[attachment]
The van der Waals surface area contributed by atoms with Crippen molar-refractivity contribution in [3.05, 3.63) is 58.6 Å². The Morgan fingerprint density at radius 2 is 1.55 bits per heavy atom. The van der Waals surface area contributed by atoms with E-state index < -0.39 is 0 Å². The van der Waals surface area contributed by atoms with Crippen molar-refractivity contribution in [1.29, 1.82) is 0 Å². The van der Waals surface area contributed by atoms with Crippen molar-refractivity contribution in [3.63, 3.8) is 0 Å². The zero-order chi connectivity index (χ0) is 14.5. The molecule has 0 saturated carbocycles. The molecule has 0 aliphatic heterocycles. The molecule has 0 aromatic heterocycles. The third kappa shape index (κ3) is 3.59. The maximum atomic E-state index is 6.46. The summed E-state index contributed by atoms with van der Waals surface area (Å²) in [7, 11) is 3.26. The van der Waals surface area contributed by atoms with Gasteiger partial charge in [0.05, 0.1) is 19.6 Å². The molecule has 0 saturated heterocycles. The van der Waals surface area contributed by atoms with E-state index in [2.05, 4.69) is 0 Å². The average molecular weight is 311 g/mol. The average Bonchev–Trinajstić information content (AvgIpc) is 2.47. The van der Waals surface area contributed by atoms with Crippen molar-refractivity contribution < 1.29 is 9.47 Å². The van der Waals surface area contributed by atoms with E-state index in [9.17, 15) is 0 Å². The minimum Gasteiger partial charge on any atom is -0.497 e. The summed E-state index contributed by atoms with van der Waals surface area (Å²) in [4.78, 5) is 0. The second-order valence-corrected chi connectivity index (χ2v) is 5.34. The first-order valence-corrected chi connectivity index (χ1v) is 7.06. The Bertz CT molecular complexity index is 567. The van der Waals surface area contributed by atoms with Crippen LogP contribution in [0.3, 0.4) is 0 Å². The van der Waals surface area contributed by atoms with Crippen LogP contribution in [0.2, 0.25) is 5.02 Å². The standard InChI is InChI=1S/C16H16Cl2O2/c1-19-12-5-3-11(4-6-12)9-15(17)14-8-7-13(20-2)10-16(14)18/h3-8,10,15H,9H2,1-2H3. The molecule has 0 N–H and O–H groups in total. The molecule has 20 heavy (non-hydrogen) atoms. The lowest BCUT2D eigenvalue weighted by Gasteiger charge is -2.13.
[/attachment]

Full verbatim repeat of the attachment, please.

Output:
The van der Waals surface area contributed by atoms with Crippen molar-refractivity contribution in [3.05, 3.63) is 58.6 Å². The Morgan fingerprint density at radius 2 is 1.55 bits per heavy atom. The van der Waals surface area contributed by atoms with E-state index < -0.39 is 0 Å². The van der Waals surface area contributed by atoms with Crippen molar-refractivity contribution in [1.29, 1.82) is 0 Å². The van der Waals surface area contributed by atoms with Crippen molar-refractivity contribution in [3.63, 3.8) is 0 Å². The zero-order chi connectivity index (χ0) is 14.5. The molecule has 0 saturated carbocycles. The molecule has 0 aliphatic heterocycles. The molecule has 0 aromatic heterocycles. The third kappa shape index (κ3) is 3.59. The maximum atomic E-state index is 6.46. The summed E-state index contributed by atoms with van der Waals surface area (Å²) in [7, 11) is 3.26. The van der Waals surface area contributed by atoms with Gasteiger partial charge in [0.05, 0.1) is 19.6 Å². The molecule has 0 saturated heterocycles. The van der Waals surface area contributed by atoms with E-state index in [2.05, 4.69) is 0 Å². The average molecular weight is 311 g/mol. The average Bonchev–Trinajstić information content (AvgIpc) is 2.47. The van der Waals surface area contributed by atoms with Crippen molar-refractivity contribution < 1.29 is 9.47 Å². The van der Waals surface area contributed by atoms with E-state index in [9.17, 15) is 0 Å². The minimum Gasteiger partial charge on any atom is -0.497 e. The summed E-state index contributed by atoms with van der Waals surface area (Å²) in [4.78, 5) is 0. The second-order valence-corrected chi connectivity index (χ2v) is 5.34. The first-order valence-corrected chi connectivity index (χ1v) is 7.06. The Bertz CT molecular complexity index is 567. The van der Waals surface area contributed by atoms with Crippen LogP contribution in [0.3, 0.4) is 0 Å². The van der Waals surface area contributed by atoms with Crippen LogP contribution in [0.2, 0.25) is 5.02 Å². The standard InChI is InChI=1S/C16H16Cl2O2/c1-19-12-5-3-11(4-6-12)9-15(17)14-8-7-13(20-2)10-16(14)18/h3-8,10,15H,9H2,1-2H3. The molecule has 0 N–H and O–H groups in total. The molecule has 20 heavy (non-hydrogen) atoms. The lowest BCUT2D eigenvalue weighted by Gasteiger charge is -2.13.